A night to remember

A teenage mother runs away with her baby,  who is in need of medical attention.  Once traced, out of hours social worker Chris Hadley has to co-ordinate several       agencies in the middle of the night to make them safe. Graham Hopkins reports

The names of the mother and baby have been changed

PRACTITIONER: Chris Hadley, practitioner-manager, Derby City Care Line.
FIELD: Out of hours emergency social work
LOCATION: Derby, East Midlands.
CLIENT: Neetu David is a mixed Asian British one-year-old on a care order to another authority. Her mother Leah, 17, has mild learning difficulties and had disappeared with Neetu some weeks ago.
CASE HISTORY: A telephone call at 12.30am alerted the emergency duty team to the whereabouts of Neetu and Leah. It was understood that Neetu had a heart defect that needed to be closely monitored. Having absconded with Neetu, this monitoring had not been taking place, hence the high level of concern to find their whereabouts. One of the reasons for the care order had been Leah’s inability to take responsibility for Neetu’s health needs. Police had been monitoring Leah’s withdrawals from cash machines. The most recent had been in Alfreton, Derbyshire. From there the police traced her to an address in Derby where she was with her baby.
DILEMMA: Both the young mother and baby would have needs but the resources are not readily available in the early hours of the morning.
RISK FACTOR: With Neetu taking priority, she had to separated from Leah which would be distressing for them both, but placing Neetu in unfamiliar surroundings with limited knowledge of her health and cultural needs could be problematic.
OUTCOME: Neetu was made safe, and placed for a few hours with approved carers and then transported home to the care of her home authority.

The International Federation of Social Workers defines social work as: “A profession which promotes social change, problem solving in human relationships, and the empowerment and liberation of people to enhance well-being.”

However, problems do not always dutifully clock-in during office hours. Problems that are faced by an emergency duty team (EDT) or out-of-hours team can be more challenging as time, staff and access to other agencies are restricted at night. The aim for duty workers is to make situations safe until daytime services can take over.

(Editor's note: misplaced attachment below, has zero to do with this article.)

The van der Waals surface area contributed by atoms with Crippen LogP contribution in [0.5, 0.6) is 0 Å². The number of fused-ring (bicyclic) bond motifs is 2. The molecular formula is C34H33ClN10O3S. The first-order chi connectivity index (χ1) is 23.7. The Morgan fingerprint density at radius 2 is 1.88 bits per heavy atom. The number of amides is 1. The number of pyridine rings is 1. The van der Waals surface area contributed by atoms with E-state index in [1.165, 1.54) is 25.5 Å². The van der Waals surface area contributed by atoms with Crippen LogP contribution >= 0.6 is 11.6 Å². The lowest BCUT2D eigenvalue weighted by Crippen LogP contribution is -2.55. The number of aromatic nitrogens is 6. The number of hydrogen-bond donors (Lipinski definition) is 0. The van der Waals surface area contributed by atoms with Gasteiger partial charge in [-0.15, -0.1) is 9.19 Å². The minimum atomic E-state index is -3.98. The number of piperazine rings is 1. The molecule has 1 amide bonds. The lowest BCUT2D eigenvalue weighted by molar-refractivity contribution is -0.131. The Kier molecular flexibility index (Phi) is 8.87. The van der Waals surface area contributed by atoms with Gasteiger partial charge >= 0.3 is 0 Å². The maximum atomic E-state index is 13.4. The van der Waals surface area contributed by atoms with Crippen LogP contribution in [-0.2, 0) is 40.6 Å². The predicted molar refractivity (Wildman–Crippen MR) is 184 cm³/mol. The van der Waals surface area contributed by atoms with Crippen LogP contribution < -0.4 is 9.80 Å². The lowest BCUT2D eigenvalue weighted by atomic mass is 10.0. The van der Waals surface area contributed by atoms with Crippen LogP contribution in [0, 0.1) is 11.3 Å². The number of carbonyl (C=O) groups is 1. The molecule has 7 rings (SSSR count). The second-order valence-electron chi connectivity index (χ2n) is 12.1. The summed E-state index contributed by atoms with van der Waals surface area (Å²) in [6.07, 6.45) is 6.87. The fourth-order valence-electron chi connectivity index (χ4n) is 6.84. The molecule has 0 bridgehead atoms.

Providing a generic service every evening, night, weekend and bank holiday has meant workers have developed an expertise in crisis resolution and risk assessment. And with an average 15 years’ post-qualifying service with all client groups, workers have a deep and rich seam of knowledge, skills and experience to mine. Sometimes all of this can combine in the heart of the night to go beyond making a situation safe. As in the case of one-year-old Asian-British baby Neetu David.

Neetu has a heart condition. Her mother, Leah, 17, has mild learning difficulties. Neetu was on a care order because of her young mother’s inability to look after her child, particularly her health difficulties; Leah had been failing to keep Neetu’s hospital appointments. These concerns were heightened when Leah disappeared with Neetu.

“There was a recovery order issued by the home authority,” says Chris Hadley, practitioner-manager, Derby City Care Line, the council’s out-of-hours service. “This required Neetu’s return. Police had traced them to an address in Derby very late one night. We did quite a lot of liaison with police and home authority on what should happen now that they had been picked up.”

There were concerns for both but Neetu was the priority. “It took a lot of time but at 2.30am we started to arrange a foster placement,” explains Hadley. “In our authority we have to go through one of the daytime managers to access a resource – so we got a manager out of bed. We found approved foster carers who had advanced first aid skills and who lived close enough to the hospital to take Neetu straightaway if any problems developed. The carers got up at 4am and sat and waited for the child to arrive.”

The situation had been made safe. Hadley continues: “We anticipated that it would be several days before the home authority could do anything about it; but the other EDT worker found out that the home authority had a resource set up and waiting for Neetu whenever she was found. We then organised escorts to take them home.”

Because an escort agency was being used rather than the police or social workers, there was a concern that if Leah had travelled back with Neetu there was a good chance that she would abscond with the child again. So, separate escorts were arranged.

“Within a few hours we had sorted out the situation,” says Hadley. “We made the child safe; she was looked at medically, had a safe place to spend the rest of the night and was then transported back home. Rather than ring residential or fostering services for a short stay placement and come up with a blank, and then have to look for a private agency to provide a night sitting with a child in a bed and breakfast, which is sometimes what EDTs are faced with, we managed to get it all sorted within a few hours.”